Ten hours into one of her 19-hour days, Rachael Ray has just wrapped up a late-afternoon taping of the syndicated cooking show that bears her name. For the last hour, she has calmly presided over a stove top full of simmering pots, assembling a nine-layer chicken burrito while guest chef Ryan Scott made five different dishes from a single recipe for biscuits. But now, as the studio audience files out and the lighting guys coil the cables, Ray doesn't want to talk about food. Instead, the topic is furniture, the furniture for sale in stores—and, specifically, what she doesn't like about it. Among the offenses: The stuff is too expensive, uncomfortable, pretentious and, most egregious of all, there's never any place to store wine.
"Everybody drinks wine, you know," Ray said, "not just rich people. And there's never a consideration for that in affordable furniture."
But it's not like Ray to complain about a problem without trying to do something about it—and, in the instance of furniture, she has. This summer, Ray announced the Rachael Ray Home Collection, a line of 130 pieces for the bedroom, living room, dining room and kitchen. Two years in the planning, the line is just now completing its rollout to retail stores nationally.
Ray is no stranger to extensions of her brand (see box), which already includes cookbooks, a magazine, a line of cookware and her own brand of dog and cat food. But the message Ray wants to send about her latest product line isn't just that it's practical, stylish and reasonably priced, it's that she designed it herself.
"This is not name slapping," she said. "I got frustrated that furniture didn't do what I wanted it to do as a consumer." Her response, she explained, was to come out with her own.
A number of celebrities have done the same thing in recent years. Some, like Brad Pitt and Jessica Simpson, can lay a degree of legitimate claim to the design field. Others—LeBron James, Donald Trump—not quite. But according to Marisa Mulvihill, partner in brand-consulting firm Prophet, Ray's TV show (which is about enjoying home as much as it is about making spaghetti carbonara) is enough to stake her the credibility she'll need in the home-furnishings arena.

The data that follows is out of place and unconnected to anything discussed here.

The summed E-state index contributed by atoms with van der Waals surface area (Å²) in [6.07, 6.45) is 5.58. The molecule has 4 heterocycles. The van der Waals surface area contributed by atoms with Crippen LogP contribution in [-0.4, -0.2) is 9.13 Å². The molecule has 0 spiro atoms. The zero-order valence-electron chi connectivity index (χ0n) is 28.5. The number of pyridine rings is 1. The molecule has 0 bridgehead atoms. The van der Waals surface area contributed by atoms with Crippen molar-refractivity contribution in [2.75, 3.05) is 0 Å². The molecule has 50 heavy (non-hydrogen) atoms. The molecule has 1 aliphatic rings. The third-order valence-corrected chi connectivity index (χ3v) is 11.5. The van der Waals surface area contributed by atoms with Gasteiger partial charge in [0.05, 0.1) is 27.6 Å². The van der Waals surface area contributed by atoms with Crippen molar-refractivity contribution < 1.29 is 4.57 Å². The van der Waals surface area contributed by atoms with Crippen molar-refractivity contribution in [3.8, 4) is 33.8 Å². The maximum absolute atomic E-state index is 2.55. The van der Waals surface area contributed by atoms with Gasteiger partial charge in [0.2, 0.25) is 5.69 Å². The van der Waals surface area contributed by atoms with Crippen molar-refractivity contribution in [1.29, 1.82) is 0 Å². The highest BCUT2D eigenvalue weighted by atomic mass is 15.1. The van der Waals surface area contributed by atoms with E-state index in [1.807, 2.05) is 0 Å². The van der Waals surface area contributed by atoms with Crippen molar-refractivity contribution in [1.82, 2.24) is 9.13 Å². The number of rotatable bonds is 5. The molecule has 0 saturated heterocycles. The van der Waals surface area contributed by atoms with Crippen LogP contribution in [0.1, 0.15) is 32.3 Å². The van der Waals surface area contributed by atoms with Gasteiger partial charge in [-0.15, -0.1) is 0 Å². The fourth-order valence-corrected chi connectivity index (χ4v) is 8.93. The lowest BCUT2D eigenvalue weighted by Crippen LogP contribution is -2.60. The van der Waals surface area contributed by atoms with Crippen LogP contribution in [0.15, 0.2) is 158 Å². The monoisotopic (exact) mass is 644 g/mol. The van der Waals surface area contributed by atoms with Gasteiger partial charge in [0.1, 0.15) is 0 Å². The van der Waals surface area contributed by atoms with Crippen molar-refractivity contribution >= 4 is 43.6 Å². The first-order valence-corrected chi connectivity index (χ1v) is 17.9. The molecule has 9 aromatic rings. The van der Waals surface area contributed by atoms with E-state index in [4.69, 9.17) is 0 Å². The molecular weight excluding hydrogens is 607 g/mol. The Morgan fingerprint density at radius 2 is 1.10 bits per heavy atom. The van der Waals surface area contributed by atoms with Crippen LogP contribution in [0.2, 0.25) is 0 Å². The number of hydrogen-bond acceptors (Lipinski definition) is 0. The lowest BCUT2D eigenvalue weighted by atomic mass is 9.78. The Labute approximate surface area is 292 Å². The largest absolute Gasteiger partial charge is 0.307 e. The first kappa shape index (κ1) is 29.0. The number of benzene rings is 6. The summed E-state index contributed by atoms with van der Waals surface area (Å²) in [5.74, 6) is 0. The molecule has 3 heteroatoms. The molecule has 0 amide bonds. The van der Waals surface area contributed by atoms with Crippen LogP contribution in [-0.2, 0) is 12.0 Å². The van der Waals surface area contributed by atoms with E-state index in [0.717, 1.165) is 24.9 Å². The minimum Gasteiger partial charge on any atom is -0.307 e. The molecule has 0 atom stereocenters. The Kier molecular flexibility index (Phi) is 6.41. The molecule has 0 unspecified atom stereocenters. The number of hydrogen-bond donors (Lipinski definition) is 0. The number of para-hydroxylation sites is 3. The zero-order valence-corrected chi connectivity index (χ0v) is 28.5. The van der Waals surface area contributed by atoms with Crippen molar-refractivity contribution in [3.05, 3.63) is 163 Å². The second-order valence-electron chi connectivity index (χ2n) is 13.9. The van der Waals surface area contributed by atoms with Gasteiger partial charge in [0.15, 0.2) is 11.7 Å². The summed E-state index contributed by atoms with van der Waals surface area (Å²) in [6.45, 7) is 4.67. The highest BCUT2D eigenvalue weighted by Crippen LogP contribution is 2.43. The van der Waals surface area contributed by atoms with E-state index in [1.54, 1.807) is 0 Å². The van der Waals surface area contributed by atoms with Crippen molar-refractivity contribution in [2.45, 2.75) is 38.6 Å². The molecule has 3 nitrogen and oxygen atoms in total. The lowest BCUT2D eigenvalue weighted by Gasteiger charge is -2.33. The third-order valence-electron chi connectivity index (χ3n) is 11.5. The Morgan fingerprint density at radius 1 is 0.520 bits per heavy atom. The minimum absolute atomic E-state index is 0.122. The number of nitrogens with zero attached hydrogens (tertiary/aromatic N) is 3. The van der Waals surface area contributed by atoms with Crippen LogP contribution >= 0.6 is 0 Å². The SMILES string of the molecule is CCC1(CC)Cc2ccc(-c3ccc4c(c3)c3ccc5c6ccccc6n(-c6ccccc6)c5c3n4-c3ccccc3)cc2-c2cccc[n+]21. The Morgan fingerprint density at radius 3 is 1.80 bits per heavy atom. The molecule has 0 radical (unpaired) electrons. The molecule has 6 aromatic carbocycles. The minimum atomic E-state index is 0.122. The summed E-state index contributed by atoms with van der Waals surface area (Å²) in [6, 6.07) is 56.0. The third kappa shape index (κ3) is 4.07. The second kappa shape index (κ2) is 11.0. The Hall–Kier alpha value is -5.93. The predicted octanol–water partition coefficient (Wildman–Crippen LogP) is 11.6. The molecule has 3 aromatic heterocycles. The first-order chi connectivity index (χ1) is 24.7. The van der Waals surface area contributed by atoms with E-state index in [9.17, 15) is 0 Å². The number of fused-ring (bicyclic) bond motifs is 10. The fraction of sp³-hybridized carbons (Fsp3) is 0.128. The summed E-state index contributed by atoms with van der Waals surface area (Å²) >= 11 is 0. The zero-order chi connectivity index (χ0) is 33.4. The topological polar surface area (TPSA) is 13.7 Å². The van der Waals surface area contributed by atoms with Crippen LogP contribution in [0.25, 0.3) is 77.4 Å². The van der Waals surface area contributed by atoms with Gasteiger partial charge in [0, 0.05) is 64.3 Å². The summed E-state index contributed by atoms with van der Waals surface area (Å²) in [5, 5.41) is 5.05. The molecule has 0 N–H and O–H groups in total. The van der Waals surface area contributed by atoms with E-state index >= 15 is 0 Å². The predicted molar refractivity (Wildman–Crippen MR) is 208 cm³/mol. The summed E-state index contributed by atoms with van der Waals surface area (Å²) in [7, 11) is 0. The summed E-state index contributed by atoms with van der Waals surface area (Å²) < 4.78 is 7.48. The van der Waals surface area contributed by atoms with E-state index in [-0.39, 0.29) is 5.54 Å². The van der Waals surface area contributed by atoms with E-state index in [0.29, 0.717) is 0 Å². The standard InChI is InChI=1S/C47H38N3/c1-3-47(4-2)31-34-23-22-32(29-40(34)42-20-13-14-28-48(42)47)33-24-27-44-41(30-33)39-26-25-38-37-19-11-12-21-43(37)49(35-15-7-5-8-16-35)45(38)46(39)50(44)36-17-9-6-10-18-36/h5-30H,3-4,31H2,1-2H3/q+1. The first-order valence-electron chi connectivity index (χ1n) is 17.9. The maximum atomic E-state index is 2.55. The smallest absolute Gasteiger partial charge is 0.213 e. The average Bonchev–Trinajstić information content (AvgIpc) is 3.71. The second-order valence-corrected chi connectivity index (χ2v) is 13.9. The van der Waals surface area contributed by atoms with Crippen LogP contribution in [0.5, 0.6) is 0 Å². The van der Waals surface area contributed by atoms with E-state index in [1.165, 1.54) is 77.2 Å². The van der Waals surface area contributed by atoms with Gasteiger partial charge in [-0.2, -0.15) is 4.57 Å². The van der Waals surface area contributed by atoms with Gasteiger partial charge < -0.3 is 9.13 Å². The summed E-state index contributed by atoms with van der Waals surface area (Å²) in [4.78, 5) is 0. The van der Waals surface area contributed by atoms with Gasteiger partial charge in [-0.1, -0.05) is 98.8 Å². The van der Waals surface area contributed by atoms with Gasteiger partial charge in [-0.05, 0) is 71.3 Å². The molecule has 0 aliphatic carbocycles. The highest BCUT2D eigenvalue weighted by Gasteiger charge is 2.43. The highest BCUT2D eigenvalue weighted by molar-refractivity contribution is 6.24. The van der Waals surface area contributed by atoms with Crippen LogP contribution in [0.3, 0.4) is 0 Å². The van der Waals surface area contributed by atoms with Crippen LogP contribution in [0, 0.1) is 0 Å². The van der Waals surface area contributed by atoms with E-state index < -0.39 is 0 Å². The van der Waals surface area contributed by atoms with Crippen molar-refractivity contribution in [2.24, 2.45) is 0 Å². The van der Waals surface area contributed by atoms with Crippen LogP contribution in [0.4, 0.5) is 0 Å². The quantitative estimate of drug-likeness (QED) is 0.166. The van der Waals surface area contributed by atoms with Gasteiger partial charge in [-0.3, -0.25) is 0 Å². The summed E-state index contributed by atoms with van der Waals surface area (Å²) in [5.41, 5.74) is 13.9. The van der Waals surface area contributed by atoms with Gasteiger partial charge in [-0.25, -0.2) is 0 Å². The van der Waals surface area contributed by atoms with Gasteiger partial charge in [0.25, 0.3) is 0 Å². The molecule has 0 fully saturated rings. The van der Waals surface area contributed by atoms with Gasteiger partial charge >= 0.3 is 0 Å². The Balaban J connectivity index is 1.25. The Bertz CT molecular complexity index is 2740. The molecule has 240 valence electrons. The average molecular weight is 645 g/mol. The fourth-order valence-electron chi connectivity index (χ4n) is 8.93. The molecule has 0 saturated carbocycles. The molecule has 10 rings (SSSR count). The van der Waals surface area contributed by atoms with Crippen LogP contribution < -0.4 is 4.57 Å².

"It's really about projecting a lifestyle," Mulvihill explained. "So if people like Rachael Ray, if they like the way she designs her sets and like that she's approachable and friendly and has a cozy and comfortable home—if they like what she projects, then her home collection might appeal to them."
No doubt, a big part of that appeal is the aforementioned fact that Ray has taken a hands-on role in creating the collection. "These are her designs, her ideas and her inspiration," said Don Essenberg, CEO of Legacy Classic Furniture, which manufactures about 100 of Ray's pieces. "There is not a single item in the collection," he added, "that she didn't doodle or make better in some way."
Doodling is actually serious business for Ray, whose world is built out of notebooks and the ideas and sketches she fills them with. "The process always starts on a piece of paper—everything starts with a doodle," she said. "I have a million notebooks for everything. Something will come to me, and I'll rip it out and end up giving him scraps of paper."
"Him" is the collection's general manager Michael Murray, whose job is to take Ray's ideas and engineer them into market-ready furniture. It is a job that, in Murray's view, could be harder than it is. "With design, you either have it or you don't—and she just has it," Murray said (perhaps predictably) of his boss. "She has always had doodles and her books, and she has many, many notebooks. And she'd have a note about what would be a better way to do this or that."
Seemingly incidental, those better ways to do things are much of what differentiates Ray's brand. Ray's pieces are unlikely to beat out Restoration Hardware's on chic or Ikea's on price—but their clever functionality goes where other collections often don't.
Examples? "Sure, come on," Ray said, leading a visiting reporter around a studio stage equipped with her furnishings. She points out how her étagère is finished on both sides ("I can't stand it when you buy a bookcase, and it's only finished on one side," she said). Its drawers are the push-pull kind. ("I think it's stupid to make a drawer that has a back," she said. "Why not let it push through?") Ray has equipped her chests and side tables with artfully concealed electrical outlets and USB ports because cord clutter annoys her. Ray's pieces are also fully interchangeable from room to room (she dislikes bedroom furniture that's too "bedroomy" and nightstands that are too "nightstandy"), and many pieces do double duty. The sliding door chest, for instance, can hold clothing or be a bar. "Everything is about form and function for me," she said.
And how is the market responding? Ray's company, Watch Entertainment, does not disclose fiscals. But Essenberg said that "the consumer response has by far exceeded anything we could have imagined."
Mulvihill added that furniture shoppers in the midpriced segment will often "look for some stamp of approval from someone they trust. So if Rachael says this is a nice sofa, they'll feel like, OK, then it probably is."
For her part, Ray hopes her furniture line's utility and pricing will even appeal to people who don't like her. It's one reason the metal plate bearing her name is small and inconspicuous on each piece. "So even if you can't stand me," Ray said, "you will still want to shop."
This story first appeared in the November 7, 2016 issue of Adweek magazine.